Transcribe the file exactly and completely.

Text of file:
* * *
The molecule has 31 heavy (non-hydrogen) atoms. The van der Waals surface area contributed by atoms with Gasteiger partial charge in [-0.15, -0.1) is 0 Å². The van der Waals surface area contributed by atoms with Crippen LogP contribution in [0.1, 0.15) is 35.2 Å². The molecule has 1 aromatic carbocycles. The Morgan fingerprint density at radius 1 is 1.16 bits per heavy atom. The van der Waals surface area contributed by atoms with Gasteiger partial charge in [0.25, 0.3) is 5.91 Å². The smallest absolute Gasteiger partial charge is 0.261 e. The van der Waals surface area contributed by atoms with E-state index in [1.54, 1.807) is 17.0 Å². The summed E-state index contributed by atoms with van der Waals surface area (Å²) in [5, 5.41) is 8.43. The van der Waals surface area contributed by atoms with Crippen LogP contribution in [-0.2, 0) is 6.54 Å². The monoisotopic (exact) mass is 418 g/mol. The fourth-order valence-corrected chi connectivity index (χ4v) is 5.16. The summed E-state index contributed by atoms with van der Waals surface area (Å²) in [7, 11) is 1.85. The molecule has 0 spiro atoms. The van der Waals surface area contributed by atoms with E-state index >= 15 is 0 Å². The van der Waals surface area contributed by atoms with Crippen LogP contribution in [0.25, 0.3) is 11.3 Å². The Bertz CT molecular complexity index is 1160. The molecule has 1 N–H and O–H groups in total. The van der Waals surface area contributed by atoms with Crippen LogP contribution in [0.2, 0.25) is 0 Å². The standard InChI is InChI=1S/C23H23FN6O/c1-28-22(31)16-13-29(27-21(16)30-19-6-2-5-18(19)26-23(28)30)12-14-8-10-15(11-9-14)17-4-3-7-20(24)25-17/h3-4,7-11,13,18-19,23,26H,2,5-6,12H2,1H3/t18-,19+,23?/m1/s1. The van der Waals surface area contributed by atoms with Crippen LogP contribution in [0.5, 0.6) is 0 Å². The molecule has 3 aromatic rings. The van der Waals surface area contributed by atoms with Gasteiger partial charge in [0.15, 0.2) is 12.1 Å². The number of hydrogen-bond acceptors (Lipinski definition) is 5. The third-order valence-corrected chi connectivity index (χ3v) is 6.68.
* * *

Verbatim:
The molecule has 31 heavy (non-hydrogen) atoms. The van der Waals surface area contributed by atoms with Gasteiger partial charge in [-0.15, -0.1) is 0 Å². The van der Waals surface area contributed by atoms with Crippen LogP contribution in [0.1, 0.15) is 35.2 Å². The molecule has 1 aromatic carbocycles. The Morgan fingerprint density at radius 1 is 1.16 bits per heavy atom. The van der Waals surface area contributed by atoms with Gasteiger partial charge in [0.25, 0.3) is 5.91 Å². The smallest absolute Gasteiger partial charge is 0.261 e. The van der Waals surface area contributed by atoms with E-state index in [1.54, 1.807) is 17.0 Å². The summed E-state index contributed by atoms with van der Waals surface area (Å²) in [5, 5.41) is 8.43. The van der Waals surface area contributed by atoms with Crippen LogP contribution in [-0.2, 0) is 6.54 Å². The monoisotopic (exact) mass is 418 g/mol. The fourth-order valence-corrected chi connectivity index (χ4v) is 5.16. The summed E-state index contributed by atoms with van der Waals surface area (Å²) in [7, 11) is 1.85. The molecule has 0 spiro atoms. The van der Waals surface area contributed by atoms with E-state index >= 15 is 0 Å². The van der Waals surface area contributed by atoms with Crippen LogP contribution in [0.25, 0.3) is 11.3 Å². The Bertz CT molecular complexity index is 1160. The molecule has 1 N–H and O–H groups in total. The van der Waals surface area contributed by atoms with Crippen LogP contribution in [0.2, 0.25) is 0 Å². The standard InChI is InChI=1S/C23H23FN6O/c1-28-22(31)16-13-29(27-21(16)30-19-6-2-5-18(19)26-23(28)30)12-14-8-10-15(11-9-14)17-4-3-7-20(24)25-17/h3-4,7-11,13,18-19,23,26H,2,5-6,12H2,1H3/t18-,19+,23?/m1/s1. The van der Waals surface area contributed by atoms with Crippen LogP contribution in [0.5, 0.6) is 0 Å². The molecule has 3 aromatic rings. The van der Waals surface area contributed by atoms with Gasteiger partial charge in [0.15, 0.2) is 12.1 Å². The number of hydrogen-bond acceptors (Lipinski definition) is 5. The third-order valence-corrected chi connectivity index (χ3v) is 6.68.